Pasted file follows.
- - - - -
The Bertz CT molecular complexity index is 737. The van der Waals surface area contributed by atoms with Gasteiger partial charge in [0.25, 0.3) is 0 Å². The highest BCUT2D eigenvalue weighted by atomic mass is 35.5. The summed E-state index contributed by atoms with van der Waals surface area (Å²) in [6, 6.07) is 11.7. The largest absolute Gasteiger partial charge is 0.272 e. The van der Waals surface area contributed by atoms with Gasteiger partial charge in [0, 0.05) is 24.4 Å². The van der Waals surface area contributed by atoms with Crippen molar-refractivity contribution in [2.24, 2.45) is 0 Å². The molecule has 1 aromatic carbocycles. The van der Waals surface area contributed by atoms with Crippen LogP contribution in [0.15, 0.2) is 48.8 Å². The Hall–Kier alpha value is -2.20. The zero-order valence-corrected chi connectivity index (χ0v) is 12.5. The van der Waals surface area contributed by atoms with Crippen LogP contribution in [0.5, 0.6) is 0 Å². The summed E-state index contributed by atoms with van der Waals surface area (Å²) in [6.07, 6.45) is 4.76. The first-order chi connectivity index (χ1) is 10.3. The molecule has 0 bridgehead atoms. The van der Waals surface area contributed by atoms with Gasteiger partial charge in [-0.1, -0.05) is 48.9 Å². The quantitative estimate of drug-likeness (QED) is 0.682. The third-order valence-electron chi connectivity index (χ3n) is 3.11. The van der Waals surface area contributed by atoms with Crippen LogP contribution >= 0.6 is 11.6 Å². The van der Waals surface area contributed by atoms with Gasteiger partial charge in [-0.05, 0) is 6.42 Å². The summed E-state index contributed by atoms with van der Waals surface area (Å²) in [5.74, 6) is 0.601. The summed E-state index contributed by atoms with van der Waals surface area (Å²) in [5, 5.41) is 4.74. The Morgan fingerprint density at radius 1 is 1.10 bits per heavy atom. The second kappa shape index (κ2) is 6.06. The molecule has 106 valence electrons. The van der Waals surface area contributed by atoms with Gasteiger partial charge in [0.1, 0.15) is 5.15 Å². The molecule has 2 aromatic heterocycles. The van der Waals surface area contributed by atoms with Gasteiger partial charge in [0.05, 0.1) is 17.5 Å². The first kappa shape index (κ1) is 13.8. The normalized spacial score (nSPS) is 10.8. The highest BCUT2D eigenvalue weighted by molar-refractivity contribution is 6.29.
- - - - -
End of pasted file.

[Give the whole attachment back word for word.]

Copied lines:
The Bertz CT molecular complexity index is 737. The van der Waals surface area contributed by atoms with Gasteiger partial charge in [0.25, 0.3) is 0 Å². The highest BCUT2D eigenvalue weighted by atomic mass is 35.5. The summed E-state index contributed by atoms with van der Waals surface area (Å²) in [6, 6.07) is 11.7. The largest absolute Gasteiger partial charge is 0.272 e. The van der Waals surface area contributed by atoms with Gasteiger partial charge in [0, 0.05) is 24.4 Å². The van der Waals surface area contributed by atoms with Crippen molar-refractivity contribution in [2.24, 2.45) is 0 Å². The molecule has 1 aromatic carbocycles. The van der Waals surface area contributed by atoms with Crippen LogP contribution in [0.15, 0.2) is 48.8 Å². The Hall–Kier alpha value is -2.20. The zero-order valence-corrected chi connectivity index (χ0v) is 12.5. The van der Waals surface area contributed by atoms with Crippen LogP contribution in [0.5, 0.6) is 0 Å². The summed E-state index contributed by atoms with van der Waals surface area (Å²) in [6.07, 6.45) is 4.76. The first-order chi connectivity index (χ1) is 10.3. The molecule has 0 bridgehead atoms. The van der Waals surface area contributed by atoms with Gasteiger partial charge in [-0.1, -0.05) is 48.9 Å². The quantitative estimate of drug-likeness (QED) is 0.682. The third-order valence-electron chi connectivity index (χ3n) is 3.11. The van der Waals surface area contributed by atoms with Crippen LogP contribution >= 0.6 is 11.6 Å². The van der Waals surface area contributed by atoms with Gasteiger partial charge in [-0.05, 0) is 6.42 Å². The summed E-state index contributed by atoms with van der Waals surface area (Å²) in [5.74, 6) is 0.601. The summed E-state index contributed by atoms with van der Waals surface area (Å²) in [5, 5.41) is 4.74. The Morgan fingerprint density at radius 1 is 1.10 bits per heavy atom. The second kappa shape index (κ2) is 6.06. The molecule has 106 valence electrons. The van der Waals surface area contributed by atoms with Gasteiger partial charge in [0.1, 0.15) is 5.15 Å². The molecule has 2 aromatic heterocycles. The van der Waals surface area contributed by atoms with Gasteiger partial charge in [0.05, 0.1) is 17.5 Å². The first kappa shape index (κ1) is 13.8. The normalized spacial score (nSPS) is 10.8. The highest BCUT2D eigenvalue weighted by molar-refractivity contribution is 6.29.